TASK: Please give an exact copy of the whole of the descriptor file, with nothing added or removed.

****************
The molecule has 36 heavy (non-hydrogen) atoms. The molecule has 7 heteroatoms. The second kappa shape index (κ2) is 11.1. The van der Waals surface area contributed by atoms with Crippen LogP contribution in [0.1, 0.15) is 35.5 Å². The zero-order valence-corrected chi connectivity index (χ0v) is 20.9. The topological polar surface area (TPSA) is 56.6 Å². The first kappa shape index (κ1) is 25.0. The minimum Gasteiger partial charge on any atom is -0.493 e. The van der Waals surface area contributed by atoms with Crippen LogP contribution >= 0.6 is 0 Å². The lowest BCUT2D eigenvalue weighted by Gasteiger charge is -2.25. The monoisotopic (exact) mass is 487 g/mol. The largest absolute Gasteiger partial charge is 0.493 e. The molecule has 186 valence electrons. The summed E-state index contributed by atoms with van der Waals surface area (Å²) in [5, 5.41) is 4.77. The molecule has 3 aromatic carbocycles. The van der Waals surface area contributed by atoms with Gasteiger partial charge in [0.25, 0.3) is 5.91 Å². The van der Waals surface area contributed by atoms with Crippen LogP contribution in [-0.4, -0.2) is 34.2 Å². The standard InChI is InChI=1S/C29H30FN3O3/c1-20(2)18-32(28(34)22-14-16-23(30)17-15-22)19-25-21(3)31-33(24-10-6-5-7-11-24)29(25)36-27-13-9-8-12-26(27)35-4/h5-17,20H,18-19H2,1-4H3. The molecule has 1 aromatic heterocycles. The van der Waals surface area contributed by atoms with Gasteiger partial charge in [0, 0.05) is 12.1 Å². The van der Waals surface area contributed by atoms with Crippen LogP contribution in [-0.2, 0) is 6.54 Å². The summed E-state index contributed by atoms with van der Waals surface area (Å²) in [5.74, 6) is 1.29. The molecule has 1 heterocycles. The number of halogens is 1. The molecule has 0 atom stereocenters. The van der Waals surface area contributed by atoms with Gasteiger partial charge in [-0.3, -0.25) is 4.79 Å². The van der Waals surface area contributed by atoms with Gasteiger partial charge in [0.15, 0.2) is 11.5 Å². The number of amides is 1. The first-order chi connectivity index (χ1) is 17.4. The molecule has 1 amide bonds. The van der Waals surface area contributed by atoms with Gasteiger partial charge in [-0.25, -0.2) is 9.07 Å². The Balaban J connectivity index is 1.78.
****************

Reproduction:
The molecule has 36 heavy (non-hydrogen) atoms. The molecule has 7 heteroatoms. The second kappa shape index (κ2) is 11.1. The van der Waals surface area contributed by atoms with Crippen LogP contribution in [0.1, 0.15) is 35.5 Å². The zero-order valence-corrected chi connectivity index (χ0v) is 20.9. The topological polar surface area (TPSA) is 56.6 Å². The first kappa shape index (κ1) is 25.0. The minimum Gasteiger partial charge on any atom is -0.493 e. The van der Waals surface area contributed by atoms with Crippen LogP contribution >= 0.6 is 0 Å². The lowest BCUT2D eigenvalue weighted by Gasteiger charge is -2.25. The monoisotopic (exact) mass is 487 g/mol. The largest absolute Gasteiger partial charge is 0.493 e. The molecule has 186 valence electrons. The summed E-state index contributed by atoms with van der Waals surface area (Å²) in [5, 5.41) is 4.77. The molecule has 3 aromatic carbocycles. The van der Waals surface area contributed by atoms with Gasteiger partial charge in [0.25, 0.3) is 5.91 Å². The van der Waals surface area contributed by atoms with Crippen LogP contribution in [-0.4, -0.2) is 34.2 Å². The standard InChI is InChI=1S/C29H30FN3O3/c1-20(2)18-32(28(34)22-14-16-23(30)17-15-22)19-25-21(3)31-33(24-10-6-5-7-11-24)29(25)36-27-13-9-8-12-26(27)35-4/h5-17,20H,18-19H2,1-4H3. The molecule has 1 aromatic heterocycles. The van der Waals surface area contributed by atoms with Gasteiger partial charge in [0, 0.05) is 12.1 Å². The van der Waals surface area contributed by atoms with Crippen LogP contribution in [-0.2, 0) is 6.54 Å². The summed E-state index contributed by atoms with van der Waals surface area (Å²) in [5.74, 6) is 1.29. The molecule has 1 heterocycles. The number of halogens is 1. The molecule has 0 atom stereocenters. The van der Waals surface area contributed by atoms with Gasteiger partial charge in [-0.3, -0.25) is 4.79 Å². The van der Waals surface area contributed by atoms with Gasteiger partial charge in [0.15, 0.2) is 11.5 Å². The number of amides is 1. The first-order chi connectivity index (χ1) is 17.4. The molecule has 1 amide bonds. The van der Waals surface area contributed by atoms with Gasteiger partial charge in [-0.25, -0.2) is 9.07 Å². The Balaban J connectivity index is 1.78.